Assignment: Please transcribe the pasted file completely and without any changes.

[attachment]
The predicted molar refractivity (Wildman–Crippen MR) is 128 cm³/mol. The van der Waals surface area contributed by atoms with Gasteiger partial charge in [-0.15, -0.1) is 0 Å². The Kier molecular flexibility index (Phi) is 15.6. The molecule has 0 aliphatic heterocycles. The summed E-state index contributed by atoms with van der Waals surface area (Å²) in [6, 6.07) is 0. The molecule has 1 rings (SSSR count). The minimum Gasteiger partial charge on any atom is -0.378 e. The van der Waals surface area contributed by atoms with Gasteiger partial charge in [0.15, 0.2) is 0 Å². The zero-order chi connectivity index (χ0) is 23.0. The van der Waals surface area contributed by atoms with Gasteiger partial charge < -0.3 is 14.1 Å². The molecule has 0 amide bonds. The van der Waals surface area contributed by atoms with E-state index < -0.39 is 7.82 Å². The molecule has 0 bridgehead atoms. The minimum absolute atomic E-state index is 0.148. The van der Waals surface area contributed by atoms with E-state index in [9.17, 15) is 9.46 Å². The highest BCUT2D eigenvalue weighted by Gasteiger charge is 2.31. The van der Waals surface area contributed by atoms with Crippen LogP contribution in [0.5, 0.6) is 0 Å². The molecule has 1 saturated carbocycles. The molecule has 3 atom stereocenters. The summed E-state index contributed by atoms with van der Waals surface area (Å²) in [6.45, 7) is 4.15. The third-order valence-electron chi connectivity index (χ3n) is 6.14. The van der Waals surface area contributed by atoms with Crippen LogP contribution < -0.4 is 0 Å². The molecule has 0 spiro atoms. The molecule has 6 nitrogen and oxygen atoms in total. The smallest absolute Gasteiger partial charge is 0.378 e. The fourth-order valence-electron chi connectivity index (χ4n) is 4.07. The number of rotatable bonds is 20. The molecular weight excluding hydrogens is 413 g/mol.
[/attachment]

The predicted molar refractivity (Wildman–Crippen MR) is 128 cm³/mol. The van der Waals surface area contributed by atoms with Gasteiger partial charge in [-0.15, -0.1) is 0 Å². The Kier molecular flexibility index (Phi) is 15.6. The molecule has 0 aliphatic heterocycles. The summed E-state index contributed by atoms with van der Waals surface area (Å²) in [6, 6.07) is 0. The molecule has 1 rings (SSSR count). The minimum Gasteiger partial charge on any atom is -0.378 e. The van der Waals surface area contributed by atoms with Gasteiger partial charge in [0.15, 0.2) is 0 Å². The zero-order chi connectivity index (χ0) is 23.0. The van der Waals surface area contributed by atoms with Gasteiger partial charge < -0.3 is 14.1 Å². The molecule has 0 amide bonds. The van der Waals surface area contributed by atoms with E-state index < -0.39 is 7.82 Å². The molecule has 0 bridgehead atoms. The minimum absolute atomic E-state index is 0.148. The van der Waals surface area contributed by atoms with E-state index in [9.17, 15) is 9.46 Å². The highest BCUT2D eigenvalue weighted by Gasteiger charge is 2.31. The van der Waals surface area contributed by atoms with Crippen LogP contribution in [0.5, 0.6) is 0 Å². The molecule has 1 saturated carbocycles. The molecule has 3 atom stereocenters. The summed E-state index contributed by atoms with van der Waals surface area (Å²) in [6.45, 7) is 4.15. The third-order valence-electron chi connectivity index (χ3n) is 6.14. The van der Waals surface area contributed by atoms with Crippen LogP contribution < -0.4 is 0 Å². The molecule has 0 spiro atoms. The molecule has 6 nitrogen and oxygen atoms in total. The smallest absolute Gasteiger partial charge is 0.378 e. The fourth-order valence-electron chi connectivity index (χ4n) is 4.07. The number of rotatable bonds is 20. The molecular weight excluding hydrogens is 413 g/mol.